The Simpson-Bowles deficit reduction plan has drawn the usual catcalls. It will cut services. It will raise taxes. It will hurt the poor. Yet, as is always the case when an impartial bipartisan commission issues its recommendations on a dire national problem, none of the critics bothered to sit down and read the report itself. I went through all 25,754 pages this week, and I can honestly say that if Americans simply remain calm and consider some of the suggestions buried in the index, they will be floored by their ingenuity.
Take the Illegal Immigrant Licensing Fee. For many years, pro football fans simply paid the printed ticket price to attend a game. But a few years ago, desperate for revenue to build bigger stadiums, franchises began charging “ticket-holder licensing fees” of between $10,000 and $50,000.
The Commission thinks that a national licensing fee imposed on illegal immigrants would raise enough revenue to cut the federal deficit by $1 trillion. With upwards of 20 million illegals in the country, a one-time citizenship licensing fee of, say, $5,000 would allow illegal immigrants to stay and work in this country while stoking the U.S. economy, thereby creating even more jobs for illegals. “You want a front-row seat at the Cowboys game; you pay a licensing fee,” the Commission reasons. “You want a front-row view in the arena of democracy? You pay a licensing fee.”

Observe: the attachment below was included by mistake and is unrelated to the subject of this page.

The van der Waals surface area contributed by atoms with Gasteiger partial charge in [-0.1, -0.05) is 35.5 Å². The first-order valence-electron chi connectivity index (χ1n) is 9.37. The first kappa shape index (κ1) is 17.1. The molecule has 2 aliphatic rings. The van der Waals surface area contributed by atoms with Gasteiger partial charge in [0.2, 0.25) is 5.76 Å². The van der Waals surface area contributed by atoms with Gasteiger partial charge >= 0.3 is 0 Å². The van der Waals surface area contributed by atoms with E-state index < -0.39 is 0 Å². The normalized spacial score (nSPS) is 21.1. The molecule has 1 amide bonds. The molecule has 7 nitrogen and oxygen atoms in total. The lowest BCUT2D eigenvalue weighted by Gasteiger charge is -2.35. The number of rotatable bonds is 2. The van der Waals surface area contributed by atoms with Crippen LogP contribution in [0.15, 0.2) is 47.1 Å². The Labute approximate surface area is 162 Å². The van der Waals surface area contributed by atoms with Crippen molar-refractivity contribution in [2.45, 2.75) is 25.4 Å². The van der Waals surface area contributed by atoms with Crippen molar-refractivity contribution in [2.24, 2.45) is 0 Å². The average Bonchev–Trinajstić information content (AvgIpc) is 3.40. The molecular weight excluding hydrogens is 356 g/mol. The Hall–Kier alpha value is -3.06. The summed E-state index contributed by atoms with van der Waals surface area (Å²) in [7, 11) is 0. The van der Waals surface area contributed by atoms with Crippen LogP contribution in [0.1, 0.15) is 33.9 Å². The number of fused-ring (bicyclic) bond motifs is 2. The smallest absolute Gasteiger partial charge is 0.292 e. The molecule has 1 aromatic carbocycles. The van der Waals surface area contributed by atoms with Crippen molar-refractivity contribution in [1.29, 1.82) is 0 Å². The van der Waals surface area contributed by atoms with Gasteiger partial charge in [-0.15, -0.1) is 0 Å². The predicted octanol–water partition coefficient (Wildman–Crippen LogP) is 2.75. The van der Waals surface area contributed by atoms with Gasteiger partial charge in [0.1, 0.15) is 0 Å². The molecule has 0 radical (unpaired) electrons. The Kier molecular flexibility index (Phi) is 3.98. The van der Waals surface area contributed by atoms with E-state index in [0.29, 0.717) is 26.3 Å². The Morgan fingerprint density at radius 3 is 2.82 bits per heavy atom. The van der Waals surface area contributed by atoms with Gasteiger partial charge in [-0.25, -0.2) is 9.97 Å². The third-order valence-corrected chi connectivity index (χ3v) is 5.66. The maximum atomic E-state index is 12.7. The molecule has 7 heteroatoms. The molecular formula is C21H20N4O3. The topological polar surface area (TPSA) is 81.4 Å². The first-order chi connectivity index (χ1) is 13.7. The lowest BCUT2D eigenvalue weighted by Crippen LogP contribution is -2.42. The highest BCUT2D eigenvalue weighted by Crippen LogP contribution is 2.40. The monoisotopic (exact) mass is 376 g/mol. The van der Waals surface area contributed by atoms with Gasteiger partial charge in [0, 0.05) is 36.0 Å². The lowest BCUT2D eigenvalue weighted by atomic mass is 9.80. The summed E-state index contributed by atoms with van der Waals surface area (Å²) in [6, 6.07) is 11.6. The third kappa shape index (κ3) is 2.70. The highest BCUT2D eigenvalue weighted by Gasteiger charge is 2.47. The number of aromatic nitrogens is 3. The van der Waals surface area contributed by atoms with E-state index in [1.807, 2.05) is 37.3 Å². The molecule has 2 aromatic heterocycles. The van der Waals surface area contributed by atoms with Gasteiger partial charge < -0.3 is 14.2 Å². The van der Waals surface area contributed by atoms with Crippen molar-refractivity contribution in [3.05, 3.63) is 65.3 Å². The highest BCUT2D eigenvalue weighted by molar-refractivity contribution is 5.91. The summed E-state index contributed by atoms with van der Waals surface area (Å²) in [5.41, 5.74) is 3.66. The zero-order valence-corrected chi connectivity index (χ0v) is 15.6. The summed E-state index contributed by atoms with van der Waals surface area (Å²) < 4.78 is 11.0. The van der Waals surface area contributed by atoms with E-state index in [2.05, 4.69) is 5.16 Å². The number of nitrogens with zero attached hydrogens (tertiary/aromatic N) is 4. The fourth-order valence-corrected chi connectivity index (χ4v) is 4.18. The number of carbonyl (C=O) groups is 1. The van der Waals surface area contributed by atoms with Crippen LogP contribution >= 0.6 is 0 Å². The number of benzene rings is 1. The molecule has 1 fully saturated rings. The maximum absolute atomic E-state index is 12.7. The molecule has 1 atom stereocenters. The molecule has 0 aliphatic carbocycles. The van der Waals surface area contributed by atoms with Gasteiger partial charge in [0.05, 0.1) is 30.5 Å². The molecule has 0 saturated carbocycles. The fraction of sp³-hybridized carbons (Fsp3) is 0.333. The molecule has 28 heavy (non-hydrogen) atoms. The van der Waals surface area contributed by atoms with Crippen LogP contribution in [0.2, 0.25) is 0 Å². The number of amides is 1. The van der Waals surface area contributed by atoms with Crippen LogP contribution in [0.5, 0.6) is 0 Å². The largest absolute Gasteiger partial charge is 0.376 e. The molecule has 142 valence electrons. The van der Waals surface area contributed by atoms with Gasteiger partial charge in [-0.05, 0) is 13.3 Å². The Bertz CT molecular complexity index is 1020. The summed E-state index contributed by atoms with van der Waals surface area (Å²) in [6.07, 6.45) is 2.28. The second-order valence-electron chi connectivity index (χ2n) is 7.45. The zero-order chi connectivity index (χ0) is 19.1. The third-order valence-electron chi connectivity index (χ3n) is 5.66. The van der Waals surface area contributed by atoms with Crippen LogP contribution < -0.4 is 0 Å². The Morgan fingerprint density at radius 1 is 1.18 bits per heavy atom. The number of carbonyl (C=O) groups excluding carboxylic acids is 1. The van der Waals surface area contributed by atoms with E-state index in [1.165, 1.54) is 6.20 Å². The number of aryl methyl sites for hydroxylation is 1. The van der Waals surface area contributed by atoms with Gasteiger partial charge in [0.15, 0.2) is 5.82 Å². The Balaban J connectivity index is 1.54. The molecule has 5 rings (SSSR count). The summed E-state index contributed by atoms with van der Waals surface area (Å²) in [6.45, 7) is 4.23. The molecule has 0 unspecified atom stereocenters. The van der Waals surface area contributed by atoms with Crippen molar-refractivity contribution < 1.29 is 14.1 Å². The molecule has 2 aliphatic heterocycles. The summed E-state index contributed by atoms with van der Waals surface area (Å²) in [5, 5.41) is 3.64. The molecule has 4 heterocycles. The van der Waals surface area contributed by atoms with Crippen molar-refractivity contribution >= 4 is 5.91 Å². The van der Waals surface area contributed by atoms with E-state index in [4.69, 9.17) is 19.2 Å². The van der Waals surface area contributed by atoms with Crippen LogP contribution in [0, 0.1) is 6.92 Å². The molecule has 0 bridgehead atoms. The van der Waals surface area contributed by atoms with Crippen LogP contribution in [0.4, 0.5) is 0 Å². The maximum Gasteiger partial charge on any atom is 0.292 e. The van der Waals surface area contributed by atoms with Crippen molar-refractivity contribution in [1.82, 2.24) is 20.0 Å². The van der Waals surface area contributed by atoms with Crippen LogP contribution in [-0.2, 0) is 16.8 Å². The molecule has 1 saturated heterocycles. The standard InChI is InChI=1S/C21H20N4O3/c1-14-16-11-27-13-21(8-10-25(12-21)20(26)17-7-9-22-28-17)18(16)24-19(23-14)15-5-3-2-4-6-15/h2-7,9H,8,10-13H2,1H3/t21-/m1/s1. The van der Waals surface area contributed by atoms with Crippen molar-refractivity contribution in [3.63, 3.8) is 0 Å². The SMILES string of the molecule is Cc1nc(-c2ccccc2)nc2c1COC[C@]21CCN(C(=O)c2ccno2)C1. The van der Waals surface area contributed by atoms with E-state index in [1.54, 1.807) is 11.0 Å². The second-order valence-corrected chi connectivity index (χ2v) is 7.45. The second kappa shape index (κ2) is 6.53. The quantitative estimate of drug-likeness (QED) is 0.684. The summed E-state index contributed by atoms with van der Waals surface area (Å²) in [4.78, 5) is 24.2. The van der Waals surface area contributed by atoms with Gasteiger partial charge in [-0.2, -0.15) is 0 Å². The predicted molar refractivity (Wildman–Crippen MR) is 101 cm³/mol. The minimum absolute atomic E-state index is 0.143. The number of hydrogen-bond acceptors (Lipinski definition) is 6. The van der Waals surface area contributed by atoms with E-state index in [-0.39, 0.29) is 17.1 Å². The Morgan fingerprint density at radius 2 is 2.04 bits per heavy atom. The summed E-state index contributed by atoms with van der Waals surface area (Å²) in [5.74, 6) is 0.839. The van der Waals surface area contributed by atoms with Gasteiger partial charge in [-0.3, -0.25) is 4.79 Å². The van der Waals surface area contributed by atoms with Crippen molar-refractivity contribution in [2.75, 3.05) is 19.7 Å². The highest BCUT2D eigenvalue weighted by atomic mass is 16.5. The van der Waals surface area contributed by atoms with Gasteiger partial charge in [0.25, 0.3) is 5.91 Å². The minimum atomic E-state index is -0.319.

A second brilliant suggestion is to tax the fat. The idea, a variation on a proposal by Cornell University economics professor Robert H. Frank, is to tax activities that are harmful to society. This could include polluting, smoking, driving while intoxicated, manslaughter or even performing “Captain Jack” in subway tunnels. But the single best way to reduce the deficit is to tax people for being fat.
“The recalcitrantly chunky put a huge strain on the national health care system,” the Commission notes. “By taxing the pudgy, the chubby, the tubby and perhaps even the pleasingly plump, the government would kill two birds with one stone: cut the deficit in half and use reverse social engineering to produce a thinner, healthier populace.”
Passing the hat is yet another worthy Commission proposal. At sunrise on January 1, 2012, a hat would be ceremonially passed from one American to the next seeking contributions to reduce the federal deficit. If the average American, generous to a fault, stuffed just $100 into the hat, it would slash the deficit by $35 billion.
Not all of the Commission’s suggestions are equally plausible. Seniors will bridle at the Give Granny a Placebo Program, which would cut Medicaid costs 30 percent by periodically feeding senior citizens harmless placebos instead of their usual meds. A one percent civic wage surtax on stoners, too wasted to notice, seems needlessly regressive, as does an excise tax on the dumb. Yet much is to be said for a national 50-50 raffle.
“The single biggest fundraising come-on is the 50-50 raffle,” the Commission reasons. “The deficit is $1.6 trillion. So with a 50-50 split—$800 billion to the winner, $800 billion to the government—everyone wins. We pass a 90 percent windfall tax on the winner, get rid of Amtrak, the Corporation for Public Broadcasting, the State Department and the National Endowment for the Arts, and this problem disappears forever.”